Monday, July 11, 2011

Book Review: The True History of Chocolate

Some time back, your Chocolate Priestess had a birthday and received a few books.  Something you may not know about me is that I've been reviewing books now for different publications and organizations for many years now. When I review a book on here for all of you, Sisters and Brothers, I try to use the same standards as I would for any other publication or site I review on.  However here I'll also provide links to the books I'm looking at.

Today I want to talk about the Coe book The True History of Chocolate second edition. Please note that the link below is the the latest edition of the book that I had to update to with changes to the Amazon Affiliate program, by clicking on it, you'll also be helping to support this blog. 



This book from Thames & Hudson presents itself as two books in one. First a scholarly look into the history and development of chocolate from the first human use of cacao to the 1990s.  However this book is also a work of love.  You see, the bulk of the research for this book was done by Sophie D. Coe who passed away before finished that basic work.  Her husband, Micahel D. Coe, tried to finish her research and put the book together.

While Mr. Coe's heart was in the right place and I'm sure we can understand his desire to complete his wife's work, one of the most common complaints about the book is that the scholarship and the way the book is written seems lacking in several areas.  I do have a PhD in history, ancient Mediterranean history but that means I can judge research in other fields to some degree feeling confident I understand the basics of evidence, interpretation and argument.  This lack of analysis and cautious interpretation of evidence occurred most often in the first three chapters because Coe is looking at pre-written societies and then the reports of conquerors whose words should always be read cautiously.

At certain points in the book, recipes, diary entries, advertizements and images are reproduced for us, the reader.  If the book did nothing else, collecting such things together would be worthwhile.  There are well over 250 drawings and images in the book, several of them color but most are in black and white.  Diagrams make the process of creating chocolate more understandable.  It was simply fun to see how chocolate has been advertized, praised and demonized over the years.  But such reproductions is not a history, merely a collection of information.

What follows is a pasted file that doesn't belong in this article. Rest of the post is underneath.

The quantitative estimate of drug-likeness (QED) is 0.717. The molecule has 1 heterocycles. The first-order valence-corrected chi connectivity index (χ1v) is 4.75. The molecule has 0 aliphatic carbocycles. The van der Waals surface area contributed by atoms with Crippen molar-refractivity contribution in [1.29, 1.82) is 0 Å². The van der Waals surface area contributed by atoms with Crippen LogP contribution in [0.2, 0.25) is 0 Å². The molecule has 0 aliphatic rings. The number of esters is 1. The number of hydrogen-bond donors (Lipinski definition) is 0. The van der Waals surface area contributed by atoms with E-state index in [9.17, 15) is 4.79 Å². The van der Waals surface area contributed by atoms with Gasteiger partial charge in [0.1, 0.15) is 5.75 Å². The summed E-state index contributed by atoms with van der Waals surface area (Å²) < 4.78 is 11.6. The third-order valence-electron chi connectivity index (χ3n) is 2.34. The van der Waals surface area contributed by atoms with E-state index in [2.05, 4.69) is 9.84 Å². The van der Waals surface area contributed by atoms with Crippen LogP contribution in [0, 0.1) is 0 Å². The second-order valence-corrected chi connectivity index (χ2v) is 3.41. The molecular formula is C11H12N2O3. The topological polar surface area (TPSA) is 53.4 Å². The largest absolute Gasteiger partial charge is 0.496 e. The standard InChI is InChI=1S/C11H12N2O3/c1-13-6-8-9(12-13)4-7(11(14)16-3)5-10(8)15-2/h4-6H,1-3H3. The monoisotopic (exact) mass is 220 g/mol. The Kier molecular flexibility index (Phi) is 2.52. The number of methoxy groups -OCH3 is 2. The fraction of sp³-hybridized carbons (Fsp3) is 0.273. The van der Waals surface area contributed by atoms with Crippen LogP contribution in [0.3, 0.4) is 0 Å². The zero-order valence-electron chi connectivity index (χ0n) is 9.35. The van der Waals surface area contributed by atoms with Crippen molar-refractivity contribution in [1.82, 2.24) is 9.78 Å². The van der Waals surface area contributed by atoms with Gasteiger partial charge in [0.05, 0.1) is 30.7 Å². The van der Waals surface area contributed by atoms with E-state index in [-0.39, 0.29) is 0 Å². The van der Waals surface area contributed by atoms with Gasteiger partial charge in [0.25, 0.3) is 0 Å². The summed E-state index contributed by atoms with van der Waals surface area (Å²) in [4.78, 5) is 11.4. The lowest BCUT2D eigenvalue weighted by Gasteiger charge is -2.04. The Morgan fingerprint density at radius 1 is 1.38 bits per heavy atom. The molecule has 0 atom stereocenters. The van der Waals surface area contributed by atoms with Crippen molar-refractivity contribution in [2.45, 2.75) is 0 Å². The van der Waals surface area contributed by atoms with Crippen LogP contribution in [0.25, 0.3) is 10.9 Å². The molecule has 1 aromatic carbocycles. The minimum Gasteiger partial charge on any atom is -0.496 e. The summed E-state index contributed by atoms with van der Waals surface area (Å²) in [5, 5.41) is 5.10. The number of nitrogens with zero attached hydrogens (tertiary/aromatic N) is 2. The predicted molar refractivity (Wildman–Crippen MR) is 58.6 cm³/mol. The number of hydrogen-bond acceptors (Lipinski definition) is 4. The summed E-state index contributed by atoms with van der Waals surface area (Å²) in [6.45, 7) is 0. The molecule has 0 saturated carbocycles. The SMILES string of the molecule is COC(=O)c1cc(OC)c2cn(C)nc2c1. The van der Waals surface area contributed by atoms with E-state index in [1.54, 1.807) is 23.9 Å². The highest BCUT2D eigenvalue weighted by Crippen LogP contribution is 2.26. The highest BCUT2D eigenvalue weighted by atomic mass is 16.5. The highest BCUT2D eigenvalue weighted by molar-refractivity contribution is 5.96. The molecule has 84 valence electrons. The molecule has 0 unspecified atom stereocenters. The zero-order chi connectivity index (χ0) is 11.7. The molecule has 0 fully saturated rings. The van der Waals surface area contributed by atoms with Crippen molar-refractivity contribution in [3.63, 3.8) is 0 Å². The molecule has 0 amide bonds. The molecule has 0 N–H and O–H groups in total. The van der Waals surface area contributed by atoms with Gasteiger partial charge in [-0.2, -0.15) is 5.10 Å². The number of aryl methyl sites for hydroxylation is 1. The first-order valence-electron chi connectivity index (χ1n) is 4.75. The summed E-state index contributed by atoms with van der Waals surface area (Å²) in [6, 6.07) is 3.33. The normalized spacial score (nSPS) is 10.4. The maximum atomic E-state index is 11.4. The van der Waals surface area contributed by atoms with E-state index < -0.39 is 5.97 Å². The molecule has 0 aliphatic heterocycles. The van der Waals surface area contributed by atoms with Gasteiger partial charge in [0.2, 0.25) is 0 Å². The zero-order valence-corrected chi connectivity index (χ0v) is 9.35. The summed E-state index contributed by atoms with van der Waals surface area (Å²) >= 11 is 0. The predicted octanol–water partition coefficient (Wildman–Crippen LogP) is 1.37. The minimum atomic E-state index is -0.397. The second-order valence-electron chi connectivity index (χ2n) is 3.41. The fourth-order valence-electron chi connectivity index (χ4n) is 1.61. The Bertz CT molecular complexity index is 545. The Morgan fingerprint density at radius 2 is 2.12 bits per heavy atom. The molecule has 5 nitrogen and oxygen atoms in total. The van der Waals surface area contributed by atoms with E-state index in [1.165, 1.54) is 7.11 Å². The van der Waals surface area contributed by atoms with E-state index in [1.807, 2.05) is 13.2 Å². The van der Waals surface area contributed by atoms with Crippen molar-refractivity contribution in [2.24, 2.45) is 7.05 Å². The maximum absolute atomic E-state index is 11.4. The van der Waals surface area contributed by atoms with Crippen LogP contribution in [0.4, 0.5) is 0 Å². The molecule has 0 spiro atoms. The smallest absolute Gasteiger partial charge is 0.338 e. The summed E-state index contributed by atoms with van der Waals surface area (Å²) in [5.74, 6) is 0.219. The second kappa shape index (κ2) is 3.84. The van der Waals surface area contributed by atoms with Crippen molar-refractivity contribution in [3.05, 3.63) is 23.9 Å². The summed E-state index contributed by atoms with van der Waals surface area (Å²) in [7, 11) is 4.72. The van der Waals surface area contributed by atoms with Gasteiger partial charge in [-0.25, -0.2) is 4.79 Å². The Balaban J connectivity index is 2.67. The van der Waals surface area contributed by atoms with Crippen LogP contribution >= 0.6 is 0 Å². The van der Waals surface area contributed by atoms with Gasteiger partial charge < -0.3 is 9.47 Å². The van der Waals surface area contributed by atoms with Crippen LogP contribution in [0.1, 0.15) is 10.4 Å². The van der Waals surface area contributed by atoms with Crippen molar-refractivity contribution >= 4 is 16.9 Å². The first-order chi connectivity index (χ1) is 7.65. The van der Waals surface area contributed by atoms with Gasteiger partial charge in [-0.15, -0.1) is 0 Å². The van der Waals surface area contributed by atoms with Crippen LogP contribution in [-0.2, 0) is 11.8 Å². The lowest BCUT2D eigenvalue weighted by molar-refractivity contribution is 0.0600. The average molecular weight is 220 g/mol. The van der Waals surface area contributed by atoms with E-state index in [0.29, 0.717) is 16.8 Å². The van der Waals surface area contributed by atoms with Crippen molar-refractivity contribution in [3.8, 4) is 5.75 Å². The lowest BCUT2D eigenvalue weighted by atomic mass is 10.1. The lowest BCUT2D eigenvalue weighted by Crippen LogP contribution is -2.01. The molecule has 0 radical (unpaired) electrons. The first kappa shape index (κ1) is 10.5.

I agree there places where the text seems awkward and the conclusions seem based on very limited evidence but over all, I think The True History of Chocolate (Second Edition) is a good book for someone who wants to learn more about the history of cacao and how chocolate was created and developed over the centuries.   The book is less that twenty dollars and should entertain and inform you for many hours.  You can always follow up on the bibliography if you want further information.

6 comments:

Emilie said...

As a food historian, I agree with you. This book just doesn't seem to have been written by a historian. It reports the sources, rather than analyzing them. I had hoped the second edition might have better citations, but it doesn't.

TheChocolatePriestess said...

Thank you, Emilie. I should have known you would have all ready read this book. If you have any suggestions for books about chocolate, I'd love to hear them and continue my own education.

Myka Iyer said...

All I know is that chocolate started with Mayan civilization!

TheChocolatePriestess said...

Thanks for reading and commenting, Myka. Use of cacao probably started long before the Mayans but they are often cited.

Cacao-Me said...

the Coes' book is often sited in other historical books on cacao. i have a copy of the book but have not read it yet. the review has motivated me to crack it open. (and fyi, in posting this comment, there is a pop-up menu box and thus far, it seems like it is working.)

TheChocolatePriestess said...

I'm glad the pop-up is working for comments. I read this a while back then had a discussion with a chocolate researcher about it and that finally got me to write this short review.